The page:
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Download letter - US Chamber of Commerce

Download letter - US Chamber of Commerce

Download letter - US Chamber of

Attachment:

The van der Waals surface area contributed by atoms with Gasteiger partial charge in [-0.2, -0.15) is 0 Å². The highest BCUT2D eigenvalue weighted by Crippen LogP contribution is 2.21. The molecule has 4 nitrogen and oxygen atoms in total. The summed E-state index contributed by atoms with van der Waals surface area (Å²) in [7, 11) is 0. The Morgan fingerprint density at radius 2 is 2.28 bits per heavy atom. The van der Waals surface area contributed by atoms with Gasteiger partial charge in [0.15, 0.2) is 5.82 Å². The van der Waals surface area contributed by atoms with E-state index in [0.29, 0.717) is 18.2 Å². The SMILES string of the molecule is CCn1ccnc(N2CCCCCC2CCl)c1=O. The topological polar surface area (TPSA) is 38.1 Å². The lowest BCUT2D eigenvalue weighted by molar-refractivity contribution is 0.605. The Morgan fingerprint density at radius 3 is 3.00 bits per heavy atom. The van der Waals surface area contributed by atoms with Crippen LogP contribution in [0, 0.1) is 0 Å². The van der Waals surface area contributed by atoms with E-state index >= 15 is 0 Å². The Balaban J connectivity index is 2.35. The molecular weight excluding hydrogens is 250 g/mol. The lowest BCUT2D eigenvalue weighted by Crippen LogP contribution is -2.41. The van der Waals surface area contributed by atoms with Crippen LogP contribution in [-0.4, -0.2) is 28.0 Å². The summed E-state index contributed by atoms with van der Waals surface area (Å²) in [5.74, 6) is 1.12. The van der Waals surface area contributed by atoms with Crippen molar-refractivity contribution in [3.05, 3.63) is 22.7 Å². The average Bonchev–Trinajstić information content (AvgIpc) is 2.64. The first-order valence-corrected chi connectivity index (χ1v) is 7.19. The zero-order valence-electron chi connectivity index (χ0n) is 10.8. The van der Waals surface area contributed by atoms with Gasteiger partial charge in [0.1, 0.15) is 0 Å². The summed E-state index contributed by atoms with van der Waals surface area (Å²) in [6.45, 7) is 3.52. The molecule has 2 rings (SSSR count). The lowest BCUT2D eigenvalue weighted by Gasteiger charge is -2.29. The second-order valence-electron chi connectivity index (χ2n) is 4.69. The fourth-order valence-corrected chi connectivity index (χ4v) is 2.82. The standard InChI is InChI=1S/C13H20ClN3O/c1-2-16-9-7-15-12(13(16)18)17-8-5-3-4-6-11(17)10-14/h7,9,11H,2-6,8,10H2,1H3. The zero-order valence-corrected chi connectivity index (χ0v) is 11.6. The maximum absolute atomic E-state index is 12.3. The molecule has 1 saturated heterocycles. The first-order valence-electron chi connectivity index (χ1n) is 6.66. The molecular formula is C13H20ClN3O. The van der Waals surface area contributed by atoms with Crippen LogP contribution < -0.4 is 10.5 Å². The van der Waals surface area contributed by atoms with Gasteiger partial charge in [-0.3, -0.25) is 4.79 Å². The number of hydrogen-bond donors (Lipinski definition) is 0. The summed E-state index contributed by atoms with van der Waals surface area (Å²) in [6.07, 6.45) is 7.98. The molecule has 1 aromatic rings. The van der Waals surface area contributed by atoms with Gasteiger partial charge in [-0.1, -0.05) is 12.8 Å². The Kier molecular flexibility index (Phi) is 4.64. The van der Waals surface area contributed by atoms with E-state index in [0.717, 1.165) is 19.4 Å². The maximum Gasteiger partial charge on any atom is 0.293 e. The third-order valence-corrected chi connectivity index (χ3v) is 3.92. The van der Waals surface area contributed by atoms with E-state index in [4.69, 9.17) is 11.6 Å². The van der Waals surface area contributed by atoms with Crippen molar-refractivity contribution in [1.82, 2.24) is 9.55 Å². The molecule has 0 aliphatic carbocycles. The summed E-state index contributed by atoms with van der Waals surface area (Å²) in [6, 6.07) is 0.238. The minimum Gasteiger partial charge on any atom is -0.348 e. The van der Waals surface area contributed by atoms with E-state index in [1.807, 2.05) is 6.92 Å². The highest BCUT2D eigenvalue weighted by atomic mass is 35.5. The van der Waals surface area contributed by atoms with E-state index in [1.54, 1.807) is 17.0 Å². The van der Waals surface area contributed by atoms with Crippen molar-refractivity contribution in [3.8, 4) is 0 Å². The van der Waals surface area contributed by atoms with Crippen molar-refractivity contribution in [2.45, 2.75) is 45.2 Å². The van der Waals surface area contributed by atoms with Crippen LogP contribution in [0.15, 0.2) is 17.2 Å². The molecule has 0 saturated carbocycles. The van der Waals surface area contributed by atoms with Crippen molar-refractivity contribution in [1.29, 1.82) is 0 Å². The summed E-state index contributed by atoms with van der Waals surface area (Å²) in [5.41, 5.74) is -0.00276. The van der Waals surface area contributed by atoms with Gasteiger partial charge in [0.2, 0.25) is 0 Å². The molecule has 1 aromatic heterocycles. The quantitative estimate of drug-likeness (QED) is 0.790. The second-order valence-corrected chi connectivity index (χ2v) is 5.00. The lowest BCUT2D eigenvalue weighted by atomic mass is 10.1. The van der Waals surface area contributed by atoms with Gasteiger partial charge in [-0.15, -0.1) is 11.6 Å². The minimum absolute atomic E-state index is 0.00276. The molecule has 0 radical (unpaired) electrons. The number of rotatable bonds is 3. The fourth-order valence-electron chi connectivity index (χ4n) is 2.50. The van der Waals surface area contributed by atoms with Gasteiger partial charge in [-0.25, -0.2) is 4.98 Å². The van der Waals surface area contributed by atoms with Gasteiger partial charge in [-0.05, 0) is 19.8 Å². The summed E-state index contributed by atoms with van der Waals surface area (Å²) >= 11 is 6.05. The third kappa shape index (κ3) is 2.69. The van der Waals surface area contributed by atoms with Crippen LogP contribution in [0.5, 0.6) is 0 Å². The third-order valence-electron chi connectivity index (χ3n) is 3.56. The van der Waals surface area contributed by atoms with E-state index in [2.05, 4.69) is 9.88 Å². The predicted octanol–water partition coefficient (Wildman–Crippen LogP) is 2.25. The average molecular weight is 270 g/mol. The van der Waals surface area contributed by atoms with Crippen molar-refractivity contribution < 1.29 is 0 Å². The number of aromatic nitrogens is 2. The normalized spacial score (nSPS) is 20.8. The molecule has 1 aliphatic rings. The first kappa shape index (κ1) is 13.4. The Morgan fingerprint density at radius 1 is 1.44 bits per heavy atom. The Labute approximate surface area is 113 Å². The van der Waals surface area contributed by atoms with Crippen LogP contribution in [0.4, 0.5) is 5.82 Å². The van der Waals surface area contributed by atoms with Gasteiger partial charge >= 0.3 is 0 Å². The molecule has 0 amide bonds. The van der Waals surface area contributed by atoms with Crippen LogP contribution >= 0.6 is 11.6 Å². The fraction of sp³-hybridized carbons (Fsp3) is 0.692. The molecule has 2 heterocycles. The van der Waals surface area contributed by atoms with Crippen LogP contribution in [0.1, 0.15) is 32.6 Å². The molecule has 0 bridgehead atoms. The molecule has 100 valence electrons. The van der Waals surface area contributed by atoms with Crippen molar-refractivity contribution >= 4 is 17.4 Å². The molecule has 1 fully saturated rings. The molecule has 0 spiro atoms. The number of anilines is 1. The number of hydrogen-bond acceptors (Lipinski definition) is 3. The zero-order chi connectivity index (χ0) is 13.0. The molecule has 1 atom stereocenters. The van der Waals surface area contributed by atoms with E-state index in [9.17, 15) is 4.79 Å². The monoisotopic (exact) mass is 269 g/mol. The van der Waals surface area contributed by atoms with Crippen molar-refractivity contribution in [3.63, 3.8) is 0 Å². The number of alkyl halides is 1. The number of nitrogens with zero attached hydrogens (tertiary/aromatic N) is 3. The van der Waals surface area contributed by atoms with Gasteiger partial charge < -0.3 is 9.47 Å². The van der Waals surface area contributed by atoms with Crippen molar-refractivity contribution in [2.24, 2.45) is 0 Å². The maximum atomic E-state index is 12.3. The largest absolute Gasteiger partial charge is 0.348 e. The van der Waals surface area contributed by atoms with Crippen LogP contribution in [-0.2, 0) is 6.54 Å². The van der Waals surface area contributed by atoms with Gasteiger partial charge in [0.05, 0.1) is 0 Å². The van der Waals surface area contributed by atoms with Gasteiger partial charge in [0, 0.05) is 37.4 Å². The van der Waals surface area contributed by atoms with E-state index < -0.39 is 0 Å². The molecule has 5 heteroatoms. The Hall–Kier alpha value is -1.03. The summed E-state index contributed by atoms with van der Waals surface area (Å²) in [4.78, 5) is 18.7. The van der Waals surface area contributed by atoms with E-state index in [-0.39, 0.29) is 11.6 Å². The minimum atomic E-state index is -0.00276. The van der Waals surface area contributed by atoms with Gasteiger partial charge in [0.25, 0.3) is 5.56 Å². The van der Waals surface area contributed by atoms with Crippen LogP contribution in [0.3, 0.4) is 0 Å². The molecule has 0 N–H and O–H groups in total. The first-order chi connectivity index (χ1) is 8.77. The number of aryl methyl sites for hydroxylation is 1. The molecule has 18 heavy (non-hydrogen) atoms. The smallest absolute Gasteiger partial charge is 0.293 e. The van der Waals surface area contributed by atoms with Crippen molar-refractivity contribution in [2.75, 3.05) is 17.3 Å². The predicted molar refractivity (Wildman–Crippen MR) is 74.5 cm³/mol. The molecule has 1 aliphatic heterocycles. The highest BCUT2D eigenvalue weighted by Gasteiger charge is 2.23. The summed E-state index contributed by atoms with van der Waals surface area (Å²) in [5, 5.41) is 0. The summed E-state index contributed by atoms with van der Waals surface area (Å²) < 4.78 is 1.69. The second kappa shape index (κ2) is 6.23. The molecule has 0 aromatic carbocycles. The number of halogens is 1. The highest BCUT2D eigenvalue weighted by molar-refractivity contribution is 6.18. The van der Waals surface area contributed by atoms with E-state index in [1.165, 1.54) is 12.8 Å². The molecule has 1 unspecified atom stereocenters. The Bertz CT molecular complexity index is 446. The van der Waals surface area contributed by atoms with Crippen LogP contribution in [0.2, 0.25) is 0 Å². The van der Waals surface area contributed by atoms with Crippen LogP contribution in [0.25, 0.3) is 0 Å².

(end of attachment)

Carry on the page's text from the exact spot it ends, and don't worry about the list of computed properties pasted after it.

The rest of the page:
December 1, 2009 TO THE MEMBERS OF THE UNITED STATES CONGRESS: The undersigned chambers of commerce, associations, and businesses, representing millions of employers who create jobs, write today to urge you to oppose H.R. 3126, the “Consumer Financial Protection Agency Act.” While we agree that the financial crisis exposed failures in consumer protection regulation that need to be addressed, we are concerned this bill would do far more harm than good – for consumers, for the business community, and for the overall economy. Rather than address the failures within existing regulatory agencies, this bill would create a new and massive government bureaucracy that would reduce consumer choice, stifle innovation, and restrict access to credit just as we are beginning to see signs of an economic recovery. The CFPA would have sweeping and broad authority to regulate businesses across the spectrum of industry, even if they are not in the business of consumer finance. Broad definitions and vague regulatory standards would give the CFPA unending jurisdiction and unchecked power, exposing businesses both to its regulatory authority and the litigation exposure that comes with it. The uncertainty in regulatory standards and increased liability create significant disincentives for institutions to lend to consumers, which restricts access to credit and increases the price of credit products for consumers. In addition, rather than establish a new national standard to simplify and bring uniformity to consumer protection laws, the bill would do exactly the opposite. It would create conflicts among state and federal law, thereby adding to the complexity and confusion for consumers and for the businesses that seek to comply. Lastly, the agency takes a one-size-fits-all approach to consumer protection that ignores the fact that small businesses often use consumer financial products to supplement inadequate business lines of credit and to meet short-term capital needs. Therefore, a push towards standard or low risk products intended to protect ordinary consumers would deny informed and sophisticated small business owners of the products they depend on to grow their businesses and create jobs. Instead, Congress should improve regulation from the ground-up by ensuring existing regulators have the tools they need to protect consumers. We need reform that will weed out the bad actors that push predatory consumer products or fraudulently mislead consumers about the products they sell. And we need to simplify disclosures to provide consumers with the information they need in a clear and concise manner that will allow an informed and responsible financial decision. Lastly, we must make sure that consumers and businesses that have already suffered the consequences of the financial crisis do not pay the price twice through ill-conceived remedies that would further reduce access to credit when our communities can least afford it. Please consider the unintended consequences on consumers, on businesses, and on the economy. We urge you to oppose the Consumer Financial Protection Agency Act.

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